The term "Algic" was first coined by Henry Schoolcraft in his Algic Researches, published in 1839. Schoolcraft defined the term as "derived from the words Allegheny and Atlantic, in reference to the indigenous people anciently located in this geographical area." Schoolcraft's terminology was not retained. The peoples he called "Algic" were later included among the speakers of Algonquian languages.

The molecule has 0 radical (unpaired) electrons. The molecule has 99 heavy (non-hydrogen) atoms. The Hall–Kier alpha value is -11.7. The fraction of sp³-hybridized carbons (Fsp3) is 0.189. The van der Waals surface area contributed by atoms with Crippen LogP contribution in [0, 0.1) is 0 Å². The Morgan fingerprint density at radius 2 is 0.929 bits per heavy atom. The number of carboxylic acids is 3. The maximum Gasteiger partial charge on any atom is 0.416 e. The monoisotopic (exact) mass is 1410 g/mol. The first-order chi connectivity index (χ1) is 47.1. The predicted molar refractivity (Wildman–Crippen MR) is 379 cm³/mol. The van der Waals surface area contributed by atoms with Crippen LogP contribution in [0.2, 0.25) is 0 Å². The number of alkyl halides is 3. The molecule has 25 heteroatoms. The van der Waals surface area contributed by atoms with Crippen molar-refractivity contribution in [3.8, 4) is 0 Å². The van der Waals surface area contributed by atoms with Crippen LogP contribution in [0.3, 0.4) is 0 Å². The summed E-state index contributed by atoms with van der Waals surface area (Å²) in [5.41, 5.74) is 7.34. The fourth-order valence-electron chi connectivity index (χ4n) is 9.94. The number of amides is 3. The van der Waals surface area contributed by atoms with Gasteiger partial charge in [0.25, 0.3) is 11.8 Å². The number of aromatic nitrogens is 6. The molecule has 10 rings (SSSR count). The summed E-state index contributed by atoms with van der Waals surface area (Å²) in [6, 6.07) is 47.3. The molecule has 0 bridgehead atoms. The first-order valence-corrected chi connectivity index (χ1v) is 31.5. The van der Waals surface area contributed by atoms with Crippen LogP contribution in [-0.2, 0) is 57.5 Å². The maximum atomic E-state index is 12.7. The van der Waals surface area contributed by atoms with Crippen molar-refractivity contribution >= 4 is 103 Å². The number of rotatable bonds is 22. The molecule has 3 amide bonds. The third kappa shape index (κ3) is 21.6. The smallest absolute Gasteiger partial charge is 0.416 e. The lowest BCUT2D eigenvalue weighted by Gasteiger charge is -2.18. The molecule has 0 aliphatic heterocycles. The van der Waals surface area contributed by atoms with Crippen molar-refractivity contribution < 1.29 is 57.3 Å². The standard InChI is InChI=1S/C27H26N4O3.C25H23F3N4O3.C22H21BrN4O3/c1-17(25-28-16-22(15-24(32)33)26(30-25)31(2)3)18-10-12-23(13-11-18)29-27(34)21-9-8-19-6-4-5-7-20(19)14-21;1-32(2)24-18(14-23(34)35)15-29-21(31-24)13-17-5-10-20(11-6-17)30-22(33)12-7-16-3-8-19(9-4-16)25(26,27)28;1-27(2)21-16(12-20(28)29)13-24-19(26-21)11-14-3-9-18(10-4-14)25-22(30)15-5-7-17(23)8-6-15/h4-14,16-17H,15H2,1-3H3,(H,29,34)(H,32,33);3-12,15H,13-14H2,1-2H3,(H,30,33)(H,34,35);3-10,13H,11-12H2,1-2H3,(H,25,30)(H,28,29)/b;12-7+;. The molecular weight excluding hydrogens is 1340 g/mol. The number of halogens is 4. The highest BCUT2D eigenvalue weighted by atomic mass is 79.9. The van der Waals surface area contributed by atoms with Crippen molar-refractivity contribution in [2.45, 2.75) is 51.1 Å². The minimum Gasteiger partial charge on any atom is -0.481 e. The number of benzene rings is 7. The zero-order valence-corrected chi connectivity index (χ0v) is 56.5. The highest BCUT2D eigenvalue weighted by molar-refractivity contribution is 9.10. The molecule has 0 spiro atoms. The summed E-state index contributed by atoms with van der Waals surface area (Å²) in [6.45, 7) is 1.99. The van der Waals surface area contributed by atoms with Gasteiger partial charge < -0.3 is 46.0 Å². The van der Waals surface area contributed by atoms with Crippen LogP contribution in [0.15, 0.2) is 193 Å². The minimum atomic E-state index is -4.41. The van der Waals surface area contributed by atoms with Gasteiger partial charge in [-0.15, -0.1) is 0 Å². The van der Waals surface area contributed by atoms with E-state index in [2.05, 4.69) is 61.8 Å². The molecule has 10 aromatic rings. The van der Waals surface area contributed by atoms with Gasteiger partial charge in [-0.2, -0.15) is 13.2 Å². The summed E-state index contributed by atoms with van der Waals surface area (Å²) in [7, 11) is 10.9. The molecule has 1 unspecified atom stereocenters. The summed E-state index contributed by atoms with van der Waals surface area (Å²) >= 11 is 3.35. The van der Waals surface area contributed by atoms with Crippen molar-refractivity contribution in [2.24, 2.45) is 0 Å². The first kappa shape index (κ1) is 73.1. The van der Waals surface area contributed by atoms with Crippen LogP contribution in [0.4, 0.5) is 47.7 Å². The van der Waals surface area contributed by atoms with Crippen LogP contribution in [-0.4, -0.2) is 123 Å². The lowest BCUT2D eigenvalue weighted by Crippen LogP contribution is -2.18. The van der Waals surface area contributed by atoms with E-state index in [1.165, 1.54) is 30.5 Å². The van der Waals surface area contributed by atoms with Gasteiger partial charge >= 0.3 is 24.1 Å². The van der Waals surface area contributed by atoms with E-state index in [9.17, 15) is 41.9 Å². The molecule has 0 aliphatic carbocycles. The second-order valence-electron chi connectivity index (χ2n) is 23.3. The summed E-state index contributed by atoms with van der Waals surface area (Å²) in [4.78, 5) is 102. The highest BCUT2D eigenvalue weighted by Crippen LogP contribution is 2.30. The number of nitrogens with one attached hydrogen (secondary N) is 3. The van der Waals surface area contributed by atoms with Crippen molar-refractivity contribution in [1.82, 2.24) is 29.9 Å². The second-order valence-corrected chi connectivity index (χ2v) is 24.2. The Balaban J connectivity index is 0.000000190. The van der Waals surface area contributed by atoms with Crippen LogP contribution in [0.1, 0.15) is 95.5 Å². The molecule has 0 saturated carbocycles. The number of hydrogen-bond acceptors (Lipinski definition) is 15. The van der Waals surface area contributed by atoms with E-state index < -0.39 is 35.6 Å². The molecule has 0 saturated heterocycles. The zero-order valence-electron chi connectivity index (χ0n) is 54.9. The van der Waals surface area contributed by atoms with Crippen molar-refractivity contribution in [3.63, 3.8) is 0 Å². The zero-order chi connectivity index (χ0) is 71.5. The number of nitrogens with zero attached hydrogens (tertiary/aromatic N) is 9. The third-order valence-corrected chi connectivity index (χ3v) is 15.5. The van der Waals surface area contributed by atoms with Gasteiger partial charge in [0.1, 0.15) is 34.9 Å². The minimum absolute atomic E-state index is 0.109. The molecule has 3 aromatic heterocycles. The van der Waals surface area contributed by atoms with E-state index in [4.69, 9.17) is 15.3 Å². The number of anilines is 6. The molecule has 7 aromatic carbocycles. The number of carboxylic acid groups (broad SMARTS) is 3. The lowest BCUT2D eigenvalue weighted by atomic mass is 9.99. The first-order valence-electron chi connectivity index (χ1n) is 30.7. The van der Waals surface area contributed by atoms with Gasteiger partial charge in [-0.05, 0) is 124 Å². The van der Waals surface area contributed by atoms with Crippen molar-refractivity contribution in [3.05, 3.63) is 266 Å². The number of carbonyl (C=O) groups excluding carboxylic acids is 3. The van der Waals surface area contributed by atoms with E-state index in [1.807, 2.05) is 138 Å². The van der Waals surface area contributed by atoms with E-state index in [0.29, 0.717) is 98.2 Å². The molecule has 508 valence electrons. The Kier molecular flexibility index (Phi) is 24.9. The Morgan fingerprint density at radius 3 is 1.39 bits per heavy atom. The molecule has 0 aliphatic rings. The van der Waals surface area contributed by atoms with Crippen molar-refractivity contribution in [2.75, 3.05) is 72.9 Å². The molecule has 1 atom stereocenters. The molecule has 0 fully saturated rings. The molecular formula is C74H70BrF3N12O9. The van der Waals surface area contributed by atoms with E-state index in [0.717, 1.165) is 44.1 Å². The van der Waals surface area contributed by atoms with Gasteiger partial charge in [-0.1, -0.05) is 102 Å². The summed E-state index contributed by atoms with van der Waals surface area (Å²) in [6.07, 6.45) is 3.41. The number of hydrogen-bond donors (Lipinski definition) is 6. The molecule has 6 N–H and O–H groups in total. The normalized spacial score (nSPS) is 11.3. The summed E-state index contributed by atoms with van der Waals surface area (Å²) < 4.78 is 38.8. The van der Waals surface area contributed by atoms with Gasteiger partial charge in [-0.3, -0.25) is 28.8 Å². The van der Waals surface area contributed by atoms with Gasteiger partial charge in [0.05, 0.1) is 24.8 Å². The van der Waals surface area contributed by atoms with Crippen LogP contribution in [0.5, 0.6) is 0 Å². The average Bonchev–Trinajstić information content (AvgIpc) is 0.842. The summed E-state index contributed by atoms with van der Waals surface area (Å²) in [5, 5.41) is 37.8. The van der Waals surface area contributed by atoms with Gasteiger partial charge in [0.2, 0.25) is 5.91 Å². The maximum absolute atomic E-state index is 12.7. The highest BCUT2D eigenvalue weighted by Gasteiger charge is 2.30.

When Edward Sapir proposed that the well-established Algonquian family was genetically related to the Wiyot and Yurok languages of northern California, he applied the term Algic to this larger family. The Algic urheimat is thought to have been located in the Northwestern United States somewhere between the suspected homeland of the Algonquian branch (to the west of Lake Superior according to Goddard) and the earliest known location of the Wiyot and Yurok (along the middle Columbia River according to Whistler).